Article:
Fujifilm’s X-H2S mirrorless camera is fast and video-centric.

Today in Omiya, Japan, Fujifilm is holding its most recent X-Summit event, which brings with it a number of new announcements for its X-series of APS-C mirrorless cameras. These announcements include not one but two cameras as well as two lenses. The X-H2S camera, which has a resolution of 26 megapixels and is referred to as Fujifilm’s new high-speed flagship model, is the star of the show. The X-H1, which was released in 2018, will be succeeded by this model, which will go on sale on July 7 for a price of $2,499. (without a lens).

Along with this camera, a new XF 150-600mm super-telephoto zoom lens with a price tag of $1,999 will also be made available. An XF 18-120mm powered zoom lens will be made available later, around the middle of September, with a price tag of $899. Another camera that Fujifilm is planning to release in September is the X-H2, which has been teased as having a new non-stacked sensor with 40 megapixels.

These new cameras are more pro-DSLR-like than anything else in Fujifilm’s X-series of cameras. Instead of the traditional shutter speed and ISO dials, they have a dial that reads PSAM, which stands for picture style, aperture, and shutter speed. Even though the X-H2S has a modest resolution that is only two megapixels higher than its predecessor, the camera’s most significant advancements can be found in its speed, autofocus tracking capabilities, and ability to shoot hybrid videos. The new 26-megapixel backside-illuminated APS-C sensor has a stacked design, which allows for faster readout speeds. These faster readout speeds allow for blackout-free shooting at up to 40 frames per second with the electronic shutter, all while maintaining continuous autofocus tracking. In contrast to the Nikon Z9, the Fujifilm X-H2S utilises a mechanical shutter, but its maximum burst rate is only 15 frames per second (fps).

The Fujifilm X-H2S has a fifth-generation X Processor that clocks in at 1GHz. It also has a 600MHz subprocessor that is dedicated entirely to handling the new five-axis in-body image stabilisation system, which Fujifilm claims is capable of up to seven stops of stabilisation. The other key component to the X-newly H2S’s discovered speed is its built-in image stabilisation system. In comparison, the older processor from the fourth generation ran at a maximum of 608 MHz for all of its tasks.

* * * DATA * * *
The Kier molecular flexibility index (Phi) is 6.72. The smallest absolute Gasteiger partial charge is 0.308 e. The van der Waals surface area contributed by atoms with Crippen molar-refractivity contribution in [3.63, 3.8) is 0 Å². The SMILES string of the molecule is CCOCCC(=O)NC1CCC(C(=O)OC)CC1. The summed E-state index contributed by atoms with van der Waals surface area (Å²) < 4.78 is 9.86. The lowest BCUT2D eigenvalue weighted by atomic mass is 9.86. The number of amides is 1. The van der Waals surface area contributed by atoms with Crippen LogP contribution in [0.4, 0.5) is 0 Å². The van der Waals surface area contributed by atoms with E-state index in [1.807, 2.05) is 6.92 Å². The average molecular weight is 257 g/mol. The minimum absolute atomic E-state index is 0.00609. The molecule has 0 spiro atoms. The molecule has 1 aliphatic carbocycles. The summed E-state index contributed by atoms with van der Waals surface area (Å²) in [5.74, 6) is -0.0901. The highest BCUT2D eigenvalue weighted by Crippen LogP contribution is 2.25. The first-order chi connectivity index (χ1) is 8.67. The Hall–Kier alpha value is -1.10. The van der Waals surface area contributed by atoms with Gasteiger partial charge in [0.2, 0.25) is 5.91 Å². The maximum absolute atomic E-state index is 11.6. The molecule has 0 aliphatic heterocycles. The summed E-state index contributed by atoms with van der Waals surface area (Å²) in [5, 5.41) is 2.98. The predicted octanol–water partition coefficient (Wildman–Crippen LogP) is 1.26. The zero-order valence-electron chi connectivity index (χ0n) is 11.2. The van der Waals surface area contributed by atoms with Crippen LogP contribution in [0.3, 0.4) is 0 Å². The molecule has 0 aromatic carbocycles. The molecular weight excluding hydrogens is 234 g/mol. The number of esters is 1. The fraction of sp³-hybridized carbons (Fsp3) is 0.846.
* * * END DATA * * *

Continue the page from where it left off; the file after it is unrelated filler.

Because processor-intensive autofocus systems that provide real-time subject tracking have made significant advancements in the past few years, and because Fujifilm is trying to play catchup with companies like Sony and the most recent offerings from Canon and Nikon, the newly discovered headroom may prove to be crucial. Fujifilm claims that its new Deep Learning AI allows for subject detection and the tracking of human faces and eyes, animals, birds, automobiles, bikes, aeroplanes, and trains. The X-H2S is able to perform three times more autofocus calculations than Fujifilm’s own X-T4. When using the Zone AF mode, the camera gives priority to subjects that are up close and centred in the frame, with the goal of selecting the most important member of a group of people.

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